The Duke

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The Duke is a great example of the sort of film that Brits make for domestic consumption and which often do pretty well internationally as well. Playing up to harmless stereotypes, they’re full of silly sausages with funny voices and odd, eccentric behaviours. Here for the most part it’s Northerners being earthy and honest and principled, while down South a different sort of daffy stereotype – posh, restrained, clean – are hauling on barristers’ outfits and judges’ horsehair wigs to use Latinate turns of phrase in the most rarefied of settings, the courtroom.

Both export beautifully. Both reassure the natives even more. The stereotypes are diamond tooled in The Duke, a true story about the theft of Goya’s painting of the first Duke of Wellington in 1961 by a Newcastle man who did it as a Robin Hood act of social levelling-up, a cry against unjust taxation (the TV licence, used to fund the BBC in this case).

Jim Broadbent plays the thief, would-be playwright Kempton Bunton, with a thirst for social justice that makes him near unemployable in local factories and a thirst for knowledge that has equipped him with enough autodidact education to realise that the social order is a gigantic conspiracy. Note: he’s the leftwing kneejerk of old, not to be confused with the rightwing kneejerk of our current era.

Kempton’s wife Dorothy is another familiar working-class type – a houseproud, hard-working woman who does everything absolutely by the book and fully expects that everyone else does too. Rounding out the family, barely, are Fionn Whitehead as the son, Jackie, who’s probably going to go places once he’s got to university, his older, tearaway brother, Kenny (Jack Bandeira), a chip off dad’s unorthodox block, but with less of an interest in learning, and Kenny’s up-herself girlfriend Pammy (an attention grabbing Charlotte Spencer). Meanwhile, in a better part of town, is Mrs Gowling (Anna Maxwell Martin), half a character thrown in to wipe up complaints that this is all a bit too stereotyped. Look, a posh woman. Up north! And acting as half a back story to add the illusion of depth and some emotional heft, Kempton and Dorothy’s dead daughter, about whom they never talk.

Matthew Goode dressed as a lawyer
Matthew Goode as Jeremy Hutchinson QC

The story: rebellious Kempton steals the painting, hides it in his house for some time, then returns it to the gallery in broad daylight, winding up in court where he’s defended by the very urbane Jeremy Hutchinson QC (Matthew Goode, very good at this sort of thing) but is actually doing alright on his own. His grandstanding show as a bluff, funny, smart, twinkling Northerner is just the sort of character the newspapers love (as do screenwriters and directors).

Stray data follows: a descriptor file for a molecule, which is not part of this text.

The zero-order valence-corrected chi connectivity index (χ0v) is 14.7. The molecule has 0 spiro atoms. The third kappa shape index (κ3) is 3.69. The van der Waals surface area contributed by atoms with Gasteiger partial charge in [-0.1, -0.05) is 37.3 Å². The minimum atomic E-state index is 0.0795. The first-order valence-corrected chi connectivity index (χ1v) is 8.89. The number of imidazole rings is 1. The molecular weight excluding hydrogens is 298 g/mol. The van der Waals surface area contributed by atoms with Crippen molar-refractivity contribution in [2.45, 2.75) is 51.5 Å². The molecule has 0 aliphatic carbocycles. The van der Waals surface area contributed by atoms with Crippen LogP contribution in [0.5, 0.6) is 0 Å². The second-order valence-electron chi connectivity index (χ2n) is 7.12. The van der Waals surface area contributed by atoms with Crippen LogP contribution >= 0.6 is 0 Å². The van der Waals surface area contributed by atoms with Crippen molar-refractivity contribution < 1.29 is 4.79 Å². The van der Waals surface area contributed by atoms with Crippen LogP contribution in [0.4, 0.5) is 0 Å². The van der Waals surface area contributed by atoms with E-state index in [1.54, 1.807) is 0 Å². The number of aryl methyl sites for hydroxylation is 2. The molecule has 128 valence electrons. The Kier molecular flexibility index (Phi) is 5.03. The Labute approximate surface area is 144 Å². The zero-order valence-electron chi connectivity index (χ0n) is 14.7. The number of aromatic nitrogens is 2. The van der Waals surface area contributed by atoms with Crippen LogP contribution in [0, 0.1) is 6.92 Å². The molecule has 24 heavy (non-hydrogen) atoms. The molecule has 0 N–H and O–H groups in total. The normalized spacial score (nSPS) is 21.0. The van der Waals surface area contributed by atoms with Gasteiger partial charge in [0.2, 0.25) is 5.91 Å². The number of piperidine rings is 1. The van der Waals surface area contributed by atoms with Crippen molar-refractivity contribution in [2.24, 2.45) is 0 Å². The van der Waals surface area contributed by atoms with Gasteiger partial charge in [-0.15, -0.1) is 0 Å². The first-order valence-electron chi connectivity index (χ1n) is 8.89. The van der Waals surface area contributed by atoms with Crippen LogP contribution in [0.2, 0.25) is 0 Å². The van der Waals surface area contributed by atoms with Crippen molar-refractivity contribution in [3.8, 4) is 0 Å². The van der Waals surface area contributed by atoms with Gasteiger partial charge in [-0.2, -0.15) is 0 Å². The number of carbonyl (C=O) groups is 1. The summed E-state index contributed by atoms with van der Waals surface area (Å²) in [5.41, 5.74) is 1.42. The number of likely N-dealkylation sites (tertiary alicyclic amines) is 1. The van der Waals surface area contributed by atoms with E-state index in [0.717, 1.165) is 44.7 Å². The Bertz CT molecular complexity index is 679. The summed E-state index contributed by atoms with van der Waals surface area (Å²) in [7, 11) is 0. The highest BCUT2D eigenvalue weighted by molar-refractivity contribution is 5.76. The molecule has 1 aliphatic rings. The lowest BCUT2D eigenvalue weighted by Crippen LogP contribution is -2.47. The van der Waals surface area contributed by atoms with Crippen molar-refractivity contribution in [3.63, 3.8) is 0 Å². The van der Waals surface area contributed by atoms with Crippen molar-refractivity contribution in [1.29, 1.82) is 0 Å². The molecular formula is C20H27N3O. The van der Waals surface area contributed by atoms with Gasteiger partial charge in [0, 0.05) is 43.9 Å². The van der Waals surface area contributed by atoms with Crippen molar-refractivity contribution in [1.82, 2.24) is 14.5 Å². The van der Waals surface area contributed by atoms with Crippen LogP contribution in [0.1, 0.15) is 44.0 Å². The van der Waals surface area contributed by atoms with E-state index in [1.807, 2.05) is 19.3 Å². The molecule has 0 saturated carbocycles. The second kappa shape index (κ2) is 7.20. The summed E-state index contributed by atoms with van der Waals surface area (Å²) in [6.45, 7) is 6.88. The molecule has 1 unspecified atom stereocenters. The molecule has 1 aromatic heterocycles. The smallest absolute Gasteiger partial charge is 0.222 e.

It’s an oddly slight story. At one point the aggressively avaricious Pammy realises that Kempton has possession of this painting that half the country is looking for, and the next minute Kempton has decided to return it, as if this homeopathic trace of danger were enough to satisfy a screenwriter’s requirement for jeopardy, or stakes.

It barely matters. Because for the most part this is the Jim Broadbent show, and he dazzles with a display of enjoyable tics and gurns, deadpan delivery and deadly comic timing. No one else really has much to do, not even Helen Mirren, who shows how good she is by somehow managing to drag the spotlight her way in the handful of lines she’s given.

There’s some archive TV footage sprinkled in here and there and the production design – those awful sofas, gloomy interiors in spic-and-span two-up, two-down houses is bang on the money. It’s also director Roger Michell’s final film – he died before it was released – and he’s more in the Notting Hill mode than in the trio of meatier “difficult relationship” films he made with writer Hanif Kureishi (The Mother, Venus, Le Week-End). Light-as-air transitions, a solid depiction of place and time, no fat to get in the way of a story designed most of all to be entertaining. He makes it look easy.

The Duke – Watch it/buy it at Amazon

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© Steve Morrissey 2022

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